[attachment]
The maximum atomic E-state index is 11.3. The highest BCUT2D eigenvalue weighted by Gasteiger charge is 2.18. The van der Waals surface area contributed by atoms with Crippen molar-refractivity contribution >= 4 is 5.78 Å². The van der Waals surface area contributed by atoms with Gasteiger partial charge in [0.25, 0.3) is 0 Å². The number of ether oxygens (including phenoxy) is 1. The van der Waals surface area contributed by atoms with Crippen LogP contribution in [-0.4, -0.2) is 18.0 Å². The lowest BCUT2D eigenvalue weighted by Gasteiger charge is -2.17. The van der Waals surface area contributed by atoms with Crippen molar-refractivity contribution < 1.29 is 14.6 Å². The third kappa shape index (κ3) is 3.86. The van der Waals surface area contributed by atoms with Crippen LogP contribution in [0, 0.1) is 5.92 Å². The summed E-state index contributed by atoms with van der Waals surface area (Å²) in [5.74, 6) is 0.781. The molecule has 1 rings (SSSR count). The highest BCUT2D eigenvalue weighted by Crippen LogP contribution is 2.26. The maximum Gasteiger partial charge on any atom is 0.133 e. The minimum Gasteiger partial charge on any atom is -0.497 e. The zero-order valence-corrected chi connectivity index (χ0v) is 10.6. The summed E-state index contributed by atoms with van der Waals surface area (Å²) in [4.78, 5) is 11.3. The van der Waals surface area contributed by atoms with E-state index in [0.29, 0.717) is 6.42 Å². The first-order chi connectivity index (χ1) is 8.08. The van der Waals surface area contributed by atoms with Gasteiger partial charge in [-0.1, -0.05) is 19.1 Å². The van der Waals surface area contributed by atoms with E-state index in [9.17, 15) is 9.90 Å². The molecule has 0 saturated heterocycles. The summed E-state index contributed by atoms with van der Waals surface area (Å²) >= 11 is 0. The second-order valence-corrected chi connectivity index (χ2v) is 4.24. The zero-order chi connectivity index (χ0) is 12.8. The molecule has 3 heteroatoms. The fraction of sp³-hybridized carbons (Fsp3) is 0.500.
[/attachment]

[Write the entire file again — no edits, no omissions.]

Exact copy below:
The maximum atomic E-state index is 11.3. The highest BCUT2D eigenvalue weighted by Gasteiger charge is 2.18. The van der Waals surface area contributed by atoms with Crippen molar-refractivity contribution >= 4 is 5.78 Å². The van der Waals surface area contributed by atoms with Gasteiger partial charge in [0.25, 0.3) is 0 Å². The number of ether oxygens (including phenoxy) is 1. The van der Waals surface area contributed by atoms with Crippen LogP contribution in [-0.4, -0.2) is 18.0 Å². The lowest BCUT2D eigenvalue weighted by Gasteiger charge is -2.17. The van der Waals surface area contributed by atoms with Crippen molar-refractivity contribution < 1.29 is 14.6 Å². The third kappa shape index (κ3) is 3.86. The van der Waals surface area contributed by atoms with Crippen LogP contribution in [0, 0.1) is 5.92 Å². The summed E-state index contributed by atoms with van der Waals surface area (Å²) in [5.74, 6) is 0.781. The molecule has 1 rings (SSSR count). The highest BCUT2D eigenvalue weighted by Crippen LogP contribution is 2.26. The maximum Gasteiger partial charge on any atom is 0.133 e. The minimum Gasteiger partial charge on any atom is -0.497 e. The zero-order valence-corrected chi connectivity index (χ0v) is 10.6. The summed E-state index contributed by atoms with van der Waals surface area (Å²) in [4.78, 5) is 11.3. The van der Waals surface area contributed by atoms with E-state index in [0.29, 0.717) is 6.42 Å². The first-order chi connectivity index (χ1) is 8.08. The van der Waals surface area contributed by atoms with Gasteiger partial charge in [-0.1, -0.05) is 19.1 Å². The van der Waals surface area contributed by atoms with E-state index in [9.17, 15) is 9.90 Å². The molecule has 0 saturated heterocycles. The summed E-state index contributed by atoms with van der Waals surface area (Å²) >= 11 is 0. The second-order valence-corrected chi connectivity index (χ2v) is 4.24. The zero-order chi connectivity index (χ0) is 12.8. The molecule has 3 heteroatoms. The fraction of sp³-hybridized carbons (Fsp3) is 0.500.